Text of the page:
Navigating Clinical Trials With ALS: 8 Things You Should Know

Phil Green became a champion for the ALS community after his ALS diagnosis in 2018. We are proud to have his support on the Augie’s Quest Leadership Council.

Clinical trials are a critical part of research. When a scientist is developing a new therapy or treatment for a disease, clinical trials are how they make sure it’s safe and effective before it can become available to anyone who needs it. But for someone with amyotrophic lateral sclerosis, or ALS, a disease that has no known cure, clinical trials are about so much more than moving science forward — they’re their only shot at curing, and sometimes even slowing down, their disease.

Navigating clinical trials with ALS can seem daunting, especially when you’re not familiar with scientific research. So we sat down with Phil Green, an ALS Champion and advocate since his diagnosis in 2018 and a member of Augie’s Quest Leadership Council, to clear up some of the mystery surrounding clinical trials from a patient perspective. Drawing from his own clinical trial experience and ALS advocacy work, he gave these pointers for anyone wondering if a clinical trial is right for them.

  • There’s a limited window where you might qualify.

To qualify for any clinical trial, you must meet certain requirements. For example, to enroll in many ALS trials, you cannot be more than two years beyond your first symptoms. And since it can take a long time from when symptoms first start to finally get a diagnosis — sometimes a year or more — you’ll want to act fast.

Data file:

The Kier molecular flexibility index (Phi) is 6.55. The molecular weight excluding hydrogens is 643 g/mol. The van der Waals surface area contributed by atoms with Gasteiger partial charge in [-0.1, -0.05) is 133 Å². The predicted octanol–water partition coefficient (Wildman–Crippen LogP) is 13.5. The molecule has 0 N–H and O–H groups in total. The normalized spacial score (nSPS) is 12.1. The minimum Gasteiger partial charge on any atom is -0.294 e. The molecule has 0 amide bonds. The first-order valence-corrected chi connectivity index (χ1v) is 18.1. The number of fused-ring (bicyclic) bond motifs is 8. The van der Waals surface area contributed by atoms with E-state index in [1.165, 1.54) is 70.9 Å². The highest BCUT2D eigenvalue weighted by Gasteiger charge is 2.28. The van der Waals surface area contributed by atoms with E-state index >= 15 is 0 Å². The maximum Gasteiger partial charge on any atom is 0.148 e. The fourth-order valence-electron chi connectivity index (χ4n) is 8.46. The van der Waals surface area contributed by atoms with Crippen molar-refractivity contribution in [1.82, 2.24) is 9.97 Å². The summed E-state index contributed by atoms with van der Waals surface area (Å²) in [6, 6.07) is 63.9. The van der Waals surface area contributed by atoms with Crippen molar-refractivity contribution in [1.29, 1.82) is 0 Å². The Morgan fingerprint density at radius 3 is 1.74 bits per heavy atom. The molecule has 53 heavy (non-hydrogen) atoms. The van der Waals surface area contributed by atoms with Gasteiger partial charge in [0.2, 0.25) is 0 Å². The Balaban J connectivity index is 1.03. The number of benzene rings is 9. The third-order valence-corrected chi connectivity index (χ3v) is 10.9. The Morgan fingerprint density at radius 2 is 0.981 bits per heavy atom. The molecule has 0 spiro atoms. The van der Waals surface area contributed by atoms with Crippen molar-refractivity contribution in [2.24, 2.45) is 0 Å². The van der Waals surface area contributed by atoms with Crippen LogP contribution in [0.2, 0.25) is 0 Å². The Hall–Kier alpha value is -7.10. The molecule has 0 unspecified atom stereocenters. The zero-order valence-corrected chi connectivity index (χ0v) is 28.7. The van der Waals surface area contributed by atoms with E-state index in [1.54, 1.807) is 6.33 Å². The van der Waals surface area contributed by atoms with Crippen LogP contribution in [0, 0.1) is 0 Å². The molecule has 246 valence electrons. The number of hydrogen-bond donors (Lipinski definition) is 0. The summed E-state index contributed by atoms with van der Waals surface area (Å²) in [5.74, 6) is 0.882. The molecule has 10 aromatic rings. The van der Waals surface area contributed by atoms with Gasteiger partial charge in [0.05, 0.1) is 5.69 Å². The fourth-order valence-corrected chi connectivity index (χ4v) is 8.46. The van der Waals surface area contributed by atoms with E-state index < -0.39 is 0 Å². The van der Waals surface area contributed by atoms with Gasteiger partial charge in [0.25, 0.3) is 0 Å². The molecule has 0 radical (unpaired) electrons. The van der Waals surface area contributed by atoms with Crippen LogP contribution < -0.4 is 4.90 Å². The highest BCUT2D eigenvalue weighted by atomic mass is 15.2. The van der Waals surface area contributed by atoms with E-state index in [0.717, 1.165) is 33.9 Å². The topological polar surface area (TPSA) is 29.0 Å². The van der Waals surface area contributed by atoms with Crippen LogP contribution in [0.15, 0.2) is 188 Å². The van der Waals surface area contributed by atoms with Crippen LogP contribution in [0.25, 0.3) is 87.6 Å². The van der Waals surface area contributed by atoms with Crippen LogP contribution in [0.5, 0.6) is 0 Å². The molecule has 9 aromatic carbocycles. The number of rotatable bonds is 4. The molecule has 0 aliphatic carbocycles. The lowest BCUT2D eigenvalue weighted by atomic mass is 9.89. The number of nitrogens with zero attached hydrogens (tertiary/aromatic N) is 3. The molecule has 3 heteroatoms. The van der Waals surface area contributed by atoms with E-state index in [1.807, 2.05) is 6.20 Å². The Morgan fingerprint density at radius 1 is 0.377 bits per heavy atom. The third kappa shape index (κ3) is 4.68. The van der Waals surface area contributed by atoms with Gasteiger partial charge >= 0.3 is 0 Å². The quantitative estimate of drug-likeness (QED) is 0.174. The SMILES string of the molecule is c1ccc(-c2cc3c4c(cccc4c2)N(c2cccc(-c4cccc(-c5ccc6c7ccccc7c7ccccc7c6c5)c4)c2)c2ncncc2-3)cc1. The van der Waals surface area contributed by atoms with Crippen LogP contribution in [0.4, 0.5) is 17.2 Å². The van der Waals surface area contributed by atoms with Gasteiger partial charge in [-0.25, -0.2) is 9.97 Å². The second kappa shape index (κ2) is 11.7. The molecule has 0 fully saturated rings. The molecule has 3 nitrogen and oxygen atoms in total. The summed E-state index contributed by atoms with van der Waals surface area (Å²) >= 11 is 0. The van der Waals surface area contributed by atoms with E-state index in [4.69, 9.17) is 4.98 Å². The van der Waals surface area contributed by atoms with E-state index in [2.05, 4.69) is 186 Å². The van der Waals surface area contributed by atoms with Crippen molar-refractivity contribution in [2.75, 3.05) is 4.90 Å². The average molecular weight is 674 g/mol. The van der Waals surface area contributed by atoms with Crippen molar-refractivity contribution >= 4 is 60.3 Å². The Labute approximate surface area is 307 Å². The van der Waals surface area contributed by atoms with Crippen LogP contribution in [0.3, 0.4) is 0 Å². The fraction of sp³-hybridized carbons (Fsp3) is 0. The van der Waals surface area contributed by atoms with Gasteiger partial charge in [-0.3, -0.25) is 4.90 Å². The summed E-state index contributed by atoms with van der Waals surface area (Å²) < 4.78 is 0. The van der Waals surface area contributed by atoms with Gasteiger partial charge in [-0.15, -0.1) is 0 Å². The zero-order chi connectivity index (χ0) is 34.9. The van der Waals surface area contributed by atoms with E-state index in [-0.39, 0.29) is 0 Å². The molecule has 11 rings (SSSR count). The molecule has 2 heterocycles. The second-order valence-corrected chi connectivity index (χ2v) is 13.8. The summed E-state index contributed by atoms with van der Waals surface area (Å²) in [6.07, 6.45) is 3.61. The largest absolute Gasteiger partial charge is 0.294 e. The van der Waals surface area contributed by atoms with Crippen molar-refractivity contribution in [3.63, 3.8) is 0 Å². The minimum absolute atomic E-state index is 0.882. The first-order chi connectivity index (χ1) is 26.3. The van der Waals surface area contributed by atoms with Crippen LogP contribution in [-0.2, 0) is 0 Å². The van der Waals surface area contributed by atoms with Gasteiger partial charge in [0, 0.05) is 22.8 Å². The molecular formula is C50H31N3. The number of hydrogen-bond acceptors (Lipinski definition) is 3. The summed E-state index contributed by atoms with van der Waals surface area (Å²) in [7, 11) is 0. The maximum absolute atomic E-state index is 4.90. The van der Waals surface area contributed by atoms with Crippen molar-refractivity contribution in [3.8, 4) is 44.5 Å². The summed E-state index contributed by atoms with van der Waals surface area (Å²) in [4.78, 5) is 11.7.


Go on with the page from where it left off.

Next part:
The researchers also need to be sure that your ALS is progressing at a certain pace before you start the trial. Unlike other diseases, there are no known biomarkers in the blood that researchers can look for to see if the therapy is working, and there’s no growth or tumor they can measure, as in cancer. With today’s knowledge of ALS, the only way to determine if a therapy is working is by measuring your disease progression, so if you aren’t progressing enough to begin with, researchers won’t be able to tell if the therapy is helping.

  • You’ll have to take some initiative.

You should always talk to your doctor about clinical trial opportunities and any questions you might have. But your doctor might not be aware of every ALS trial that’s happening around the country, so it’s a good idea to do your own research on what trials are open and where. You can search for ALS on clinicaltrials.gov, the NIH’s clinical trials database, or you can use the ALS Signal Dashboard created by our friends at I Am ALS to search for clinical trials by state, trial phase, genetic target and more. Then, it’s up to you to consult with your doctor and reach out to the trial site to find out if you qualify.

  • It’s a big commitment.